[In this article the author argues that two recent High Court of Australia decisions, Roach v Electoral Commissioner and Rowe v Electoral Commissioner, are prime examples of judicial activism, of judges employing interpretive techniques that have the effect of significantly inflating their own discretionary powers at the point of application of the Constitution. Indeed, he argues that these interpretive techniques would almost certainly be rejected by voters pondering a more from parliamentary sovereignty to a written constitution were these techniques, and their effects, spelt out in advance. He considers those two decisions in detail and then concludes by noting several unpalatable implications of the thinking underlying them.]
CONTENTS I Introduction II Context III Roach and Animal Farm Judging: Four Years Good, Two Years Bad IV Rowe and Rowing Gently Down This Stream V Concluding Remarks on Judicial Activism
Judicial activism is a hotly contested notion or concept, (1) one that usually carries with it pejorative connotations. At its heart, the label 'judicial activism' suggests some degree of illegitimacy. The core charge is that the judges have exceeded their proper role in a democracy. They have moved from the many grey areas, or penumbras of doubt, (2) involved in interpreting the laid-down statures and constitutional provisions (where disagreement and diverging answers are only to be expected from individual judges who bring differing values, concerns, emphases and intellectual abilities to the task) into something that no longer looks like interpretation. It looks more like legislating from the bench, otherwise described as point-of-application judges imposing their own first-order moral and political preferences, judgements and sentiments on all the rest of us.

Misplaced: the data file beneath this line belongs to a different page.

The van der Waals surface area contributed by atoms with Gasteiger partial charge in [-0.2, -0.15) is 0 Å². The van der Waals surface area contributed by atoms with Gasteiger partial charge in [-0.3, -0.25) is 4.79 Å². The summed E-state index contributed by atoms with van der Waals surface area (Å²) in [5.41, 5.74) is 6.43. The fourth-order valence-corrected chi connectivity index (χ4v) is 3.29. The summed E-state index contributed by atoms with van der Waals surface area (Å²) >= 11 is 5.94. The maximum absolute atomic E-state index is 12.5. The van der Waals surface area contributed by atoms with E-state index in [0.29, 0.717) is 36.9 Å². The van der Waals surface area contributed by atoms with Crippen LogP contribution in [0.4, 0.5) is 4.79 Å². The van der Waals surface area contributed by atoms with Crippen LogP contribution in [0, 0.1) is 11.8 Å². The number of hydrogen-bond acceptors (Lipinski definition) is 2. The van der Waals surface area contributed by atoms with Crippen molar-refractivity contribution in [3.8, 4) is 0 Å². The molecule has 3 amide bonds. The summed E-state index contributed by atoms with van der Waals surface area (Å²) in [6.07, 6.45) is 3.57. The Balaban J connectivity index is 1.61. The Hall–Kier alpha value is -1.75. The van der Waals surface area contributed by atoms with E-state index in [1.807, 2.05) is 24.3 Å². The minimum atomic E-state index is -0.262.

The gist of the judicial activism complaint, then, is a complaint about what the unelected top judges are doing--that they are gainsaying or second-guessing or circumscribing or redirecting the elected branches of government without any legitimate warrant or grounds for doing so.
In that above sense the judicial activism charge is a serious one to make. Notice, however, that it does not necessarily connote bad faith. The gainsaying, second-guessing and circumscribing can be done not only to achieve what are believed to be good substantive outcomes (which can motivate even bad faith judicial activism), but also in the belief the constitutional materials and jurisdiction's rules of recognition (3) do allow such actions. The latter belief, in other words, can be honestly held by the judges. It is just that disinterested observers may disagree and think such a belief far-fetched in the particular circumstances. Still, that does not amount to bad faith on the part of the judge.
Accordingly, at least in my sense, judicial activism need not be an exercise in bad faith interpreting. This complaint or gravamen is broad enough also to encompass implausible and unconvincing interpretation, where the legal materials do not support the substantive outcomes (however worthy) that judges believe are possible.
Of course the line between interpretation that constitutes judicial activism and interpretation that does not will be drawn in different places by different people. Almost everyone might recognise the possibility of judicial activism in the abstract, but in any particular case where that charge or allegation is made, you are likely to find smart, well-informed, nice people simply disagreeing about the merits of that charge. I accept that reality up-front.
Nevertheless, in the rest of this paper I will seek to convince the reader that two recent High Court of Australia decisions are prime examples of judicial activism in my above sense; they are rather blatant examples of illegitimate judging techniques or interpretive approaches taken by the majority Justices. The fact the outcomes that are achieved in both instances are likely to be seen by many (me included) as on balance a good call in cost-benefit terms (if one were in the position of legislating on a blank slate) does not in some magical, ineffable way make the illegitimate interpretive approaches of the majority judges thereby acceptable or legitimate. …